HomeBlogFinanceLive news updates from November 3: BoE raises interest rate to 3%, Ukraine’s nuclear plant disconnected from grid

Live news updates from November 3: BoE raises interest rate to 3%, Ukraine’s nuclear plant disconnected from grid

© Reuters

Canada could face an economic slowdown in 2023, the country’s deputy prime minister said on Tuesday, as a government report presented a scenario where a “mild recession” occurs in the first quarter of next year.

Chrystia Freeland told the House of Commons that the Canadian economy faces challenges as interest rates rises enacted by the Bank of Canada to curb inflation have slowed down the economy and pushed up mortgage payments.

“Our economy is slowing down,” Freeland, who is the country’s finance minister and deputy prime minister said. “Anyone who claims they could prevent the challenges ahead is wrong.”

The federal government on Thursday released a fall economic statement that provides two economic outlooks for the country.

The baseline scenario projects modest growth in 2023 that would put the fiscal deficit at C$36.4bn in 2022-23, and a “downside” scenario where the country falls into a “mild recession” in the first quarter of 2023 and leaves the deficit at $49.1bn.

Downside risks include global factors such as persistent energy crises in Europe, and further deterioration of the Chinese property market. The report also warned that interest rate rises in Canada could create a “sharper correction in the housing market.”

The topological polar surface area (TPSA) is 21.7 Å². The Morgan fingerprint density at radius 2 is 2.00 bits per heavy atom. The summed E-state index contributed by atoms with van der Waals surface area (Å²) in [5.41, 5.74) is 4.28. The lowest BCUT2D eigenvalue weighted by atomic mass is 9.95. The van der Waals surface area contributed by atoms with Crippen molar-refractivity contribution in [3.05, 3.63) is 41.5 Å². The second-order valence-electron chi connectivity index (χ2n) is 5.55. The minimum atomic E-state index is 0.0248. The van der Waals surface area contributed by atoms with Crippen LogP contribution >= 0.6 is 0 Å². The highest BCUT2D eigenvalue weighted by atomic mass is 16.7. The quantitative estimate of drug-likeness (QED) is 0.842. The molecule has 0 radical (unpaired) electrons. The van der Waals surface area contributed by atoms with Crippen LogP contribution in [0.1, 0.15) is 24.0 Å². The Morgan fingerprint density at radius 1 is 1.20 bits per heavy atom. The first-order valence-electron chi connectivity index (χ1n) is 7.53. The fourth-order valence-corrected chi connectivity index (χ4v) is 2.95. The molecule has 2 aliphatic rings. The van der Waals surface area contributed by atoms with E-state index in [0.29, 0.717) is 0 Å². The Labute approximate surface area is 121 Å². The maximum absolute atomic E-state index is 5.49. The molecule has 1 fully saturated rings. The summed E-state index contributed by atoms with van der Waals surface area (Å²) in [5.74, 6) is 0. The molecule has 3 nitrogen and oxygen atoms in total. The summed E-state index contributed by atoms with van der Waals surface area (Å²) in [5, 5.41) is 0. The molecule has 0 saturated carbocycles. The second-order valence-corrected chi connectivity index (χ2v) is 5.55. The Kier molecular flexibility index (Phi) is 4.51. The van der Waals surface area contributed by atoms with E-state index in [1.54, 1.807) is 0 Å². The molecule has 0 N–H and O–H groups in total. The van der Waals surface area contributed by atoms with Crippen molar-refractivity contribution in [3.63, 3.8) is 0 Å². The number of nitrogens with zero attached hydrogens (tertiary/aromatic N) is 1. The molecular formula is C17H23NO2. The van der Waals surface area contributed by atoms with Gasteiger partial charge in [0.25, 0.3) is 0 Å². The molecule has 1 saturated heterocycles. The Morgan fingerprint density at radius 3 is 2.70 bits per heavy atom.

In her speech, Freeland struck an optimistic note, saying the Canadian economy has emerged from the pandemic stronger than its G7 allies, and that the country is prepared for a global economic slowdown.

“There is no country better placed than Canada to get through the coming global slowdown.”

She also introduced a series of policies aimed at easing Canadians’ pocketbooks, including tax credits and a plan to eliminate interest on student loans. The policies add up to C$22.1bn in new spending over six years.

The economic report also included a plan to tax share buybacks on public companies in Canada. The levy would be 2 per cent on the net value of buybacks, double the proposed 1 per cent tax introduced in the US Inflation Reduction Act.

“We’re taxing share buybacks, to make sure that large corporations pay their fair share, and to encourage them to reinvest their profits in workers and in Canada,” the report said.

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